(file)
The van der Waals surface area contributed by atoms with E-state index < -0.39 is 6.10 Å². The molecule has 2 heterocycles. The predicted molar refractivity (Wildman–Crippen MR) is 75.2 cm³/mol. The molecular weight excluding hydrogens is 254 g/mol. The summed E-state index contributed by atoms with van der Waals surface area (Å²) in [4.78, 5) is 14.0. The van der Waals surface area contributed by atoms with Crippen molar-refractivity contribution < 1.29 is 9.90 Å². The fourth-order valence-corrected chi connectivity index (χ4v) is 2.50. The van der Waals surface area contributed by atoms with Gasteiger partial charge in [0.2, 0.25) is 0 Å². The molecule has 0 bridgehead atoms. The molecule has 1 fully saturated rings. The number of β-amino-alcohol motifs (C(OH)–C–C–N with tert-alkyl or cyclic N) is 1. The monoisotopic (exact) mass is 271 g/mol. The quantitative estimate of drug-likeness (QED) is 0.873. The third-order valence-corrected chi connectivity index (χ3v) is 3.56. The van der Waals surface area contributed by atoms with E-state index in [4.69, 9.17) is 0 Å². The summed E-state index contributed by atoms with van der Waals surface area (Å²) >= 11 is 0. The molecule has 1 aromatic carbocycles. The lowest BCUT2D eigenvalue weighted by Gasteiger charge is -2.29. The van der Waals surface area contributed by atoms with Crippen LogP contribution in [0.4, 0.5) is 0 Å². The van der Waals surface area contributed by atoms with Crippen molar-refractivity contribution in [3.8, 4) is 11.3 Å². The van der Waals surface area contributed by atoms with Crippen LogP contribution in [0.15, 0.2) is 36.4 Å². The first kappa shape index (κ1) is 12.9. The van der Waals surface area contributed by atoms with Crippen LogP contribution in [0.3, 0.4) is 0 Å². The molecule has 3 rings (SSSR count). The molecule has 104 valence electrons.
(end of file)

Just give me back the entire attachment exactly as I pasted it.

The van der Waals surface area contributed by atoms with E-state index < -0.39 is 6.10 Å². The molecule has 2 heterocycles. The predicted molar refractivity (Wildman–Crippen MR) is 75.2 cm³/mol. The molecular weight excluding hydrogens is 254 g/mol. The summed E-state index contributed by atoms with van der Waals surface area (Å²) in [4.78, 5) is 14.0. The van der Waals surface area contributed by atoms with Crippen molar-refractivity contribution < 1.29 is 9.90 Å². The fourth-order valence-corrected chi connectivity index (χ4v) is 2.50. The van der Waals surface area contributed by atoms with Gasteiger partial charge in [0.2, 0.25) is 0 Å². The molecule has 0 bridgehead atoms. The molecule has 1 fully saturated rings. The number of β-amino-alcohol motifs (C(OH)–C–C–N with tert-alkyl or cyclic N) is 1. The monoisotopic (exact) mass is 271 g/mol. The quantitative estimate of drug-likeness (QED) is 0.873. The third-order valence-corrected chi connectivity index (χ3v) is 3.56. The van der Waals surface area contributed by atoms with E-state index in [4.69, 9.17) is 0 Å². The summed E-state index contributed by atoms with van der Waals surface area (Å²) >= 11 is 0. The molecule has 1 aromatic carbocycles. The lowest BCUT2D eigenvalue weighted by Gasteiger charge is -2.29. The van der Waals surface area contributed by atoms with Crippen LogP contribution in [0.4, 0.5) is 0 Å². The van der Waals surface area contributed by atoms with Crippen molar-refractivity contribution in [3.8, 4) is 11.3 Å². The van der Waals surface area contributed by atoms with Crippen LogP contribution in [0.15, 0.2) is 36.4 Å². The first kappa shape index (κ1) is 12.9. The van der Waals surface area contributed by atoms with Crippen LogP contribution in [0.3, 0.4) is 0 Å². The molecule has 3 rings (SSSR count). The molecule has 104 valence electrons.